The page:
Richard Alston Dance Company – Final Edition – London

Richard Alston Dance Company in <I>Voices and Light Footsteps</I>.<br />© Chris Nash. (Click image for larger version)
Richard Alston Dance Company in Voices and Light Footsteps.
© Chris Nash. (Click image for larger version)

Richard Alston Dance Company
Final Edition: Shine On, Voices and Light Footsteps, Bari, Isthmus, Mazur, A Far Cry

London, Sadler’s Wells
8 March 2020

8th March at Sadler’s Wells was the last time we were able to see Richard Alston’s work performed by his own company of dancers. He reckons there have been 90 or so members over the 25 years of RADC’s existence, and 45 of them were in the audience on the final night. Alston will carry on creating elsewhere but the ecology of contemporary dance in this country has lost an important component: lyrical, light-footed, sophisticated dance to a wide range of music.

While RADC’s videos and archives are to go to the Victoria & Albert Museum’s dance collection, since September last year the company has been touring mini-retrospectives of his works, giving some of them a last outing in live performance. A season at The Place, Alston’s home theatre, in September 2019 spanned fifty years of dance making in one programme. His career has evidently proved too long for the Arts Council, which prefers to prioritise up-and-coming choreographers. Alston has had to bow out.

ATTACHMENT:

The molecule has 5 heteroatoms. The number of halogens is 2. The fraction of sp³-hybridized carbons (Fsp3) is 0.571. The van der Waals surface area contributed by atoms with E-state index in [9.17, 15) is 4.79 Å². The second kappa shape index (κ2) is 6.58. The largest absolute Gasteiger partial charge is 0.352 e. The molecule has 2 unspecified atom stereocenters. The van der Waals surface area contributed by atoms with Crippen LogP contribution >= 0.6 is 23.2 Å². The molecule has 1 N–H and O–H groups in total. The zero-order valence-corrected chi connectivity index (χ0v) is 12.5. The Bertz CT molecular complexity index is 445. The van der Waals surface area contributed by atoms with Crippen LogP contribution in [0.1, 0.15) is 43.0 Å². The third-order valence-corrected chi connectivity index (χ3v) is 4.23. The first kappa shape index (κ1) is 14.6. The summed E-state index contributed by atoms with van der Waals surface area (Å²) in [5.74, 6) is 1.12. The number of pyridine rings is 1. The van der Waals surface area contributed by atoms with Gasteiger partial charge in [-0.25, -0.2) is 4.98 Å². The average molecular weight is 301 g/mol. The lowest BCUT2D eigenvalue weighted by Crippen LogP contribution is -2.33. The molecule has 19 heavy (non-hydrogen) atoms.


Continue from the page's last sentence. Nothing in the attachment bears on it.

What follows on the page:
Jennifer Hayes and Joshua Harriette in Voices and Light Footsteps.© Chris Nash. (Click image for larger version)
Jennifer Hayes and Joshua Harriette in Voices and Light Footsteps.
© Chris Nash. (Click image for larger version)

Knowing that his company must close this March, Alston created two valedictory pieces for the last spring tour: Shine On and Voices and Light Footsteps. He reused the latter title, originally given to a Ballet Rambert piece by him in 1984, for an entirely new work, once again to music by Monteverdi. It closed the Sadler’s Wells Final Edition on an upbeat note, ending with a merry madrigal Alston had loved since he was a small boy.

Voices and Light Footsteps (a quotation from Henry James’s description of the Piazza San Marco in Venice after sundown) involved the company of nine, the women in gold and amber slips, the men in sunset pink tunics and cream trousers. Ensembles followed the timbre of the music, the men dancing to tenor voices and the female soloist, Monique Jonas, to a madrigal for a soprano, ‘Such sweet torment’. Jonas was a powerful presence, luxuriating in the mournful cadences of her dance to the woman’s lament.

Elly Braund and Nicholas Shikkis in Voices and Light Footsteps.© Chris Nash. (Click image for larger version)
Elly Braund and Nicholas Shikkis in Voices and Light Footsteps.
© Chris Nash. (Click image for larger version)